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    Chapter 7-Technology Today: Practic

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    notes, sounds, graphics, movies, an

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    T oday’s literacy programs are un

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    verify the owner’s request, relay

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    charge, Dave’s mother refused to

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    Guatemala to marry Eduardo when she

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    Through her ESL, parenting, job pre

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    Chapter 8-Looking Ahead to a Future

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    Chapter 8-Looking Ahead to a Future

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    munications capabilities. Ultimatel

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    Issues of Access and Equity These t

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    Chapter 8-Looking Ahead to a Future

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    Boxes Appendix A: List of Boxes, Fi

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    Appendix A-List of Boxes, Figures,

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    Appendix B-Major Federal Adult Lite

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    R = required; E = encouraged; O = o

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    Appendix C-Key Coordination Provisi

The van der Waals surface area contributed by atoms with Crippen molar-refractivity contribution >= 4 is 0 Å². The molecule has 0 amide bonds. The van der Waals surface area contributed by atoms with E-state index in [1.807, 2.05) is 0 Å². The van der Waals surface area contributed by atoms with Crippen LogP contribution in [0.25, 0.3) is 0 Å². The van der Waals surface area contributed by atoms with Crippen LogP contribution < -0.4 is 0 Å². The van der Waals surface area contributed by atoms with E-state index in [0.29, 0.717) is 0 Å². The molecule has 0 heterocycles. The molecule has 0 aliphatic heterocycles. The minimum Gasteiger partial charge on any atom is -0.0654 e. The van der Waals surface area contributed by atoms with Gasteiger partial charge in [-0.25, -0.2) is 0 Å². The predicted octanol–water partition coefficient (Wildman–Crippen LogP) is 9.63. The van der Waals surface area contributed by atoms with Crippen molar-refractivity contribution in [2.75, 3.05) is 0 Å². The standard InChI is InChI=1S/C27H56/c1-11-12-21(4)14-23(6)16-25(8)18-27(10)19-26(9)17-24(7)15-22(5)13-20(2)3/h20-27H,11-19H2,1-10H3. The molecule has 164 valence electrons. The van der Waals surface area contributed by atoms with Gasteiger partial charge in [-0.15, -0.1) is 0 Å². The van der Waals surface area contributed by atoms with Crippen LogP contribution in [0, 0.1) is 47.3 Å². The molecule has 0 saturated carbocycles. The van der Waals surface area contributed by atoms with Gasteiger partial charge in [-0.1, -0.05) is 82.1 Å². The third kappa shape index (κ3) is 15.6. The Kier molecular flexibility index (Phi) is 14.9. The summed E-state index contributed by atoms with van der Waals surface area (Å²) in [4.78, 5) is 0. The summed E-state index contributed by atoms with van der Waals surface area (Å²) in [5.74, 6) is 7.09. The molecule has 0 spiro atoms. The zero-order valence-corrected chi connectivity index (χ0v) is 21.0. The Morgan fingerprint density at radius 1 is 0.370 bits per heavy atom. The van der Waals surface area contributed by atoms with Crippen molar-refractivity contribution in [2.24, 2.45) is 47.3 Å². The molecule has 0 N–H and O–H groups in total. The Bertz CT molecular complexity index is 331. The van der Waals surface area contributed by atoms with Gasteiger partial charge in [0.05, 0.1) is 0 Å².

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    only discs, new data cannot be stor

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    Tablet or graphics tablet: A comput

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    PBS PIC PLUS R&D SBIR SCANS SDA SEA

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    Appendix F—Workshop Participants,

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    Rob Foshay TRO barring, Inc. Michae

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    Dennis Poe U.S. Department of Healt

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    Appendix G: Contributing Sites Thro

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    Northwest Tri-County Intermediate U

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    ABE. See Adult basic education ACCE

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    technological applications, 120-121

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    National Workplace Literacy Partner

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    workplace literacy, 102, 117-119 Te